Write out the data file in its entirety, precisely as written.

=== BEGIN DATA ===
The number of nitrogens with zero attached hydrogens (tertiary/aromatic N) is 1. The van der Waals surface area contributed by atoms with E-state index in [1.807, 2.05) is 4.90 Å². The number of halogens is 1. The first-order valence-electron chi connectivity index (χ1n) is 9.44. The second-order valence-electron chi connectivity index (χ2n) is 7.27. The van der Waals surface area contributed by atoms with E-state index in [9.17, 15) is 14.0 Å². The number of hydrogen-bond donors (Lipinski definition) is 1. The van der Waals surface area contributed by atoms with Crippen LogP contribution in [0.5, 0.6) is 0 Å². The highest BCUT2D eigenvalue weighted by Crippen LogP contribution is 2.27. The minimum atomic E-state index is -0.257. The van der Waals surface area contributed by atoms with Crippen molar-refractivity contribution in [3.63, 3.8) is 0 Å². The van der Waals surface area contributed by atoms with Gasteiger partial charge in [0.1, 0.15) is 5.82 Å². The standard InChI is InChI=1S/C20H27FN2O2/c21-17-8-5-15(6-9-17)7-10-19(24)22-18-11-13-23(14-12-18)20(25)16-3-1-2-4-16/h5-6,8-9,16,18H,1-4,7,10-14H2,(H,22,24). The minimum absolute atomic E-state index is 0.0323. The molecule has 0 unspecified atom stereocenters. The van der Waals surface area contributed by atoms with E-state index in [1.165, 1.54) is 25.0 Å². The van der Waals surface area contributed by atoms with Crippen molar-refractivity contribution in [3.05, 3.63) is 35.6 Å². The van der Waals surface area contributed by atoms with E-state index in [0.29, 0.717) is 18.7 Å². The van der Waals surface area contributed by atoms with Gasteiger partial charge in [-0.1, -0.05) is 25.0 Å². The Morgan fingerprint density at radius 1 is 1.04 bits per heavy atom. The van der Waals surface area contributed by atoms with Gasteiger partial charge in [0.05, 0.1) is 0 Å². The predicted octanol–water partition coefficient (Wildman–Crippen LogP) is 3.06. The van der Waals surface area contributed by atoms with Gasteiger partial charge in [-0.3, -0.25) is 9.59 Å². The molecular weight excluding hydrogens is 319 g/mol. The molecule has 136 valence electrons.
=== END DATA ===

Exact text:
The number of nitrogens with zero attached hydrogens (tertiary/aromatic N) is 1. The van der Waals surface area contributed by atoms with E-state index in [1.807, 2.05) is 4.90 Å². The number of halogens is 1. The first-order valence-electron chi connectivity index (χ1n) is 9.44. The second-order valence-electron chi connectivity index (χ2n) is 7.27. The van der Waals surface area contributed by atoms with E-state index in [9.17, 15) is 14.0 Å². The number of hydrogen-bond donors (Lipinski definition) is 1. The van der Waals surface area contributed by atoms with Crippen LogP contribution in [0.5, 0.6) is 0 Å². The highest BCUT2D eigenvalue weighted by Crippen LogP contribution is 2.27. The minimum atomic E-state index is -0.257. The van der Waals surface area contributed by atoms with Crippen molar-refractivity contribution in [3.63, 3.8) is 0 Å². The van der Waals surface area contributed by atoms with Gasteiger partial charge in [0.1, 0.15) is 5.82 Å². The standard InChI is InChI=1S/C20H27FN2O2/c21-17-8-5-15(6-9-17)7-10-19(24)22-18-11-13-23(14-12-18)20(25)16-3-1-2-4-16/h5-6,8-9,16,18H,1-4,7,10-14H2,(H,22,24). The minimum absolute atomic E-state index is 0.0323. The molecule has 0 unspecified atom stereocenters. The van der Waals surface area contributed by atoms with E-state index in [1.165, 1.54) is 25.0 Å². The van der Waals surface area contributed by atoms with Crippen molar-refractivity contribution in [3.05, 3.63) is 35.6 Å². The van der Waals surface area contributed by atoms with E-state index in [0.29, 0.717) is 18.7 Å². The van der Waals surface area contributed by atoms with Gasteiger partial charge in [-0.1, -0.05) is 25.0 Å². The Morgan fingerprint density at radius 1 is 1.04 bits per heavy atom. The van der Waals surface area contributed by atoms with Gasteiger partial charge in [0.05, 0.1) is 0 Å². The predicted octanol–water partition coefficient (Wildman–Crippen LogP) is 3.06. The van der Waals surface area contributed by atoms with Gasteiger partial charge in [-0.3, -0.25) is 9.59 Å². The molecular weight excluding hydrogens is 319 g/mol. The molecule has 136 valence electrons.